Ken Borland
Sports Journalist
2 minute read
29 Dec 2021
7:25 am

‘We’ve got to front up,’ says Bavuma about Proteas’ challenge

Ken Borland

The South Africans face an uphill battle in the first Test against India after a batting collapse on day three.

Proteas captain Dean Elgar congratulates Kagiso Rabada after taking the wicket of KL Rahul of India during day three of the first Test in Centurion on Tuesday. Picture: Gordon Arons/Gallo Images

Proteas vice-captain Temba Bavuma said on Tuesday evening that it will be all about intensity in the field and defiant batting if South Africa are to find a way back into the first Test against India at SuperSport Park in Centurion.

India finished the third day with a lead of 146 runs and nine wickets in hand, a commanding position especially since 18 wickets fell on Tuesday. India lost the last seven wickets of their first innings for just 55 runs, to be bowled out for 327, but South Africa’s top-order were all at sea as they crashed to 32/4 in reply.

Bavuma himself led the rearguard, batting for three hours as he top-scored with 52, getting some support from Quinton de Kock (34), before bowlers Marco Jansen (19), Kagiso Rabada (25) and Keshav Maharaj (12) helped cut the deficit to 130.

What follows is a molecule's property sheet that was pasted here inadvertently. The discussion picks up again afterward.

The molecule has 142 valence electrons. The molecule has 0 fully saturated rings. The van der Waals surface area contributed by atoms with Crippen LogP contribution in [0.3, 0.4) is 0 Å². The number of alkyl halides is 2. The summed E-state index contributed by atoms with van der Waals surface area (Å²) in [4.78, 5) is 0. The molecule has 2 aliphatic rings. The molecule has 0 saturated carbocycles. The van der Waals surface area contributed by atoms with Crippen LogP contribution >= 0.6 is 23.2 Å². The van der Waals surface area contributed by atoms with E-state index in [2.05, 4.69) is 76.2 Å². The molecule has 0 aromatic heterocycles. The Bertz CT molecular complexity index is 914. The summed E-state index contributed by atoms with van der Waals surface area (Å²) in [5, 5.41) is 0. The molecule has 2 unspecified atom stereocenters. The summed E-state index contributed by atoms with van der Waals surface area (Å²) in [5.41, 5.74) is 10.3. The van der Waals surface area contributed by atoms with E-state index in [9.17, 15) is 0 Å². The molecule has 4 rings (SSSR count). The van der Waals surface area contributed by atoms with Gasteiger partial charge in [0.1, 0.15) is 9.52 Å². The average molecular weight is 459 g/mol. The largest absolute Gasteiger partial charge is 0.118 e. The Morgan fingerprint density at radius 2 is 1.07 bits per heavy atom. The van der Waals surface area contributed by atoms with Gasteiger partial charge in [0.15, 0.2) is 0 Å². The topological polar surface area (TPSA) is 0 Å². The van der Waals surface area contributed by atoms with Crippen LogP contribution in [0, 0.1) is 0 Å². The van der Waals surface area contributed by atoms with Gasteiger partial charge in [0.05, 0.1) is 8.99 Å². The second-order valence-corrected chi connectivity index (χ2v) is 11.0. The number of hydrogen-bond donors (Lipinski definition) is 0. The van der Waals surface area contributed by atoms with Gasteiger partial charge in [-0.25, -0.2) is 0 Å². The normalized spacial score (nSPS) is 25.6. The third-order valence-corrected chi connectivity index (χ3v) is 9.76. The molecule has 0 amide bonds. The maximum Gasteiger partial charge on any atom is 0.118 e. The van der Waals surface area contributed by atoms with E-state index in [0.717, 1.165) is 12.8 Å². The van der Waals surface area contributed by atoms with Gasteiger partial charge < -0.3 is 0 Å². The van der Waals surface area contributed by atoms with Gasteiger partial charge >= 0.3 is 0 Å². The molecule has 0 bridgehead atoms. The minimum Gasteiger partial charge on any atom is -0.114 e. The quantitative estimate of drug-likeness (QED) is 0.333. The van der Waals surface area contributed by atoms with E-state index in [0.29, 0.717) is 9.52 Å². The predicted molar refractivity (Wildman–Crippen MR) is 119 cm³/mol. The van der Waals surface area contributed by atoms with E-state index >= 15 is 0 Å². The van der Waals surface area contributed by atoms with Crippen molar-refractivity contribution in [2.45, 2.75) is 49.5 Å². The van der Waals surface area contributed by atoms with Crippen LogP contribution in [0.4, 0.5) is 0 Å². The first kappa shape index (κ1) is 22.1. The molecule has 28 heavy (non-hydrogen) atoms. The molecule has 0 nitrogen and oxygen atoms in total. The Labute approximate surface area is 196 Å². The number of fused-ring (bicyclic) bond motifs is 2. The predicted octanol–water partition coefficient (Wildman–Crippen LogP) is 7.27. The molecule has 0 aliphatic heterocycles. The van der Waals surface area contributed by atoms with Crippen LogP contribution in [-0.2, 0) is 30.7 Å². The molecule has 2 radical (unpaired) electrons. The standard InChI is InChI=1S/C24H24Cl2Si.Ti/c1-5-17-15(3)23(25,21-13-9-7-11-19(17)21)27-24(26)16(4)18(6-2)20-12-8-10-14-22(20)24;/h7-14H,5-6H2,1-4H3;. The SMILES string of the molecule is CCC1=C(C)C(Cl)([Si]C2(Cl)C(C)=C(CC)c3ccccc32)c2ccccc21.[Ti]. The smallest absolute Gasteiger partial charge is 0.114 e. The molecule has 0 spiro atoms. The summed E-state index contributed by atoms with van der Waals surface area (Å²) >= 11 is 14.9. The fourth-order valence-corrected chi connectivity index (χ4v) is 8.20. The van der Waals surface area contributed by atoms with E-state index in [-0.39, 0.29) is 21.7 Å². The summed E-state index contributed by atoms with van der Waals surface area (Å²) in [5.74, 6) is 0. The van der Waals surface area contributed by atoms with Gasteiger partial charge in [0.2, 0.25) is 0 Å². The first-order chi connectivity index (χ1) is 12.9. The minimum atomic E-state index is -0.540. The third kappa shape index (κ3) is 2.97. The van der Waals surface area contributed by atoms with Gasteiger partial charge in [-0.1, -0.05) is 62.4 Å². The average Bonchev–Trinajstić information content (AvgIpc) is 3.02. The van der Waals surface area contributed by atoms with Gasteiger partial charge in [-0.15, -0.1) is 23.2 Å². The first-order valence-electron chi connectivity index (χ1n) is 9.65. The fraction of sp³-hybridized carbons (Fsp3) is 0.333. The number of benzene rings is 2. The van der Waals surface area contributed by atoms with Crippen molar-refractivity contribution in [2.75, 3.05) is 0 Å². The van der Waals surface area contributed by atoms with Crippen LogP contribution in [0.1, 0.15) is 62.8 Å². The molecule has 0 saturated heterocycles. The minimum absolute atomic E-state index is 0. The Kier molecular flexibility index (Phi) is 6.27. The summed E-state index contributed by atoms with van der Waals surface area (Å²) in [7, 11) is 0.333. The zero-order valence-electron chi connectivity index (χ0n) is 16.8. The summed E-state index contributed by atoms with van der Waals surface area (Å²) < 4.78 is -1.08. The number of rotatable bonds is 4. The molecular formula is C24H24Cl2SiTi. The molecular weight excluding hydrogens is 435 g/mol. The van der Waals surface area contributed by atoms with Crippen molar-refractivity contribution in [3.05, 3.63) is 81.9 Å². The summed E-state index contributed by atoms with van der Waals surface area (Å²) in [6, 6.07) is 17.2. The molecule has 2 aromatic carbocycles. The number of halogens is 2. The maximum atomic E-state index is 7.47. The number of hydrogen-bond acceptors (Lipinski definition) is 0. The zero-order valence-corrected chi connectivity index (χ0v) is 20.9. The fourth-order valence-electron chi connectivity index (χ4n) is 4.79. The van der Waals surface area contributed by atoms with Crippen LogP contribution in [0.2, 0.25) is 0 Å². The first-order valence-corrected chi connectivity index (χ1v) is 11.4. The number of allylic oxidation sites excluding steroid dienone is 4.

It is going to require a massive fightback though from the Proteas for them to break the Indian stranglehold.

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“What’s happened in the first innings has happened and what happens in the first session on Wednesday is going to be super-key,” Bavuma said after stumps. “In the field and with the ball, we need to bring the same intensity we did this morning.

“That’s what is required again and then the batsmen have to make it as hard as possible for the Indian bowlers. We’ve got to front up and back our defence as much as we can. We want to cut out soft dismissals.

“The way we played on the first day, when India scored 272/3, was not the standard nor the intensity we can play at. The lack of match practice is a factor, but we have to make sure that mentally we find a way to be up for the challenge.

“You have to credit India’s bowlers, especially Mohammed Shami [5/44], for the way they bowled and their batsmen applied themselves well, with Lokesh Rahul (123) batting through,” Bavuma said.

Shami has now hurt the South African batting on all kinds of pitches and has taken 39 wickets in nine Tests against the Proteas at an average of just 19.35.

“He’s a world-class bowler, we’ve seen him do well around the world so it’s not unexpected. When he bowls good balls to get batsmen out, then credit to him,” Bavuma, who was caught behind off Shami, said.

“But on the first day, the pitch was slower and the movement was not as exaggerated. Today with the pitch being in the sun, it was really difficult to handle.”